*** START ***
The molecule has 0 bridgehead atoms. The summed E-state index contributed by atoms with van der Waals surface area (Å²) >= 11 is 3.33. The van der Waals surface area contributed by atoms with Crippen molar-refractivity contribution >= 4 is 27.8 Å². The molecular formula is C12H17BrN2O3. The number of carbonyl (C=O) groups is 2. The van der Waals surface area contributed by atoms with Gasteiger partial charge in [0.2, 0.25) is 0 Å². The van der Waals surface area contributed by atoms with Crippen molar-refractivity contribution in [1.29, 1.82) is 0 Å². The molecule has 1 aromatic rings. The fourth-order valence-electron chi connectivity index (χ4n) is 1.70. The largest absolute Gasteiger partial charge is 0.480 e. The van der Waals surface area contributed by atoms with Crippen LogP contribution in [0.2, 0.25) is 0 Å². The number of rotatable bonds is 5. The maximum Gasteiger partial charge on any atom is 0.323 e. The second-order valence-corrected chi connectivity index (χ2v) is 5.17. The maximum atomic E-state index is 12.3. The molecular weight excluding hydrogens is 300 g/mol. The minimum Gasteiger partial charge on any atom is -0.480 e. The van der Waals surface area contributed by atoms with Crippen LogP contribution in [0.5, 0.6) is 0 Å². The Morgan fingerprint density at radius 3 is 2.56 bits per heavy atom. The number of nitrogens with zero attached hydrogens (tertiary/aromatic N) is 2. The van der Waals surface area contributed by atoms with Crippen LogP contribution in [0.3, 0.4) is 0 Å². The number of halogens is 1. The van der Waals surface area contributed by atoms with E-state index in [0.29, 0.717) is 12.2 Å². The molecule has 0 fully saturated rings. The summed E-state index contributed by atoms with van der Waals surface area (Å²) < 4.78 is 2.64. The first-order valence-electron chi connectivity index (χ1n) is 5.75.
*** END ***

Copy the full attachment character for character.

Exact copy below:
The molecule has 0 bridgehead atoms. The summed E-state index contributed by atoms with van der Waals surface area (Å²) >= 11 is 3.33. The van der Waals surface area contributed by atoms with Crippen molar-refractivity contribution >= 4 is 27.8 Å². The molecular formula is C12H17BrN2O3. The number of carbonyl (C=O) groups is 2. The van der Waals surface area contributed by atoms with Gasteiger partial charge in [0.2, 0.25) is 0 Å². The van der Waals surface area contributed by atoms with Crippen molar-refractivity contribution in [1.29, 1.82) is 0 Å². The molecule has 1 aromatic rings. The fourth-order valence-electron chi connectivity index (χ4n) is 1.70. The largest absolute Gasteiger partial charge is 0.480 e. The van der Waals surface area contributed by atoms with Crippen LogP contribution in [0.2, 0.25) is 0 Å². The number of rotatable bonds is 5. The maximum Gasteiger partial charge on any atom is 0.323 e. The second-order valence-corrected chi connectivity index (χ2v) is 5.17. The maximum atomic E-state index is 12.3. The molecular weight excluding hydrogens is 300 g/mol. The minimum Gasteiger partial charge on any atom is -0.480 e. The van der Waals surface area contributed by atoms with Crippen LogP contribution in [0.5, 0.6) is 0 Å². The Morgan fingerprint density at radius 3 is 2.56 bits per heavy atom. The number of nitrogens with zero attached hydrogens (tertiary/aromatic N) is 2. The van der Waals surface area contributed by atoms with Crippen LogP contribution in [0.3, 0.4) is 0 Å². The number of halogens is 1. The van der Waals surface area contributed by atoms with E-state index in [0.29, 0.717) is 12.2 Å². The molecule has 0 fully saturated rings. The summed E-state index contributed by atoms with van der Waals surface area (Å²) < 4.78 is 2.64. The first-order valence-electron chi connectivity index (χ1n) is 5.75.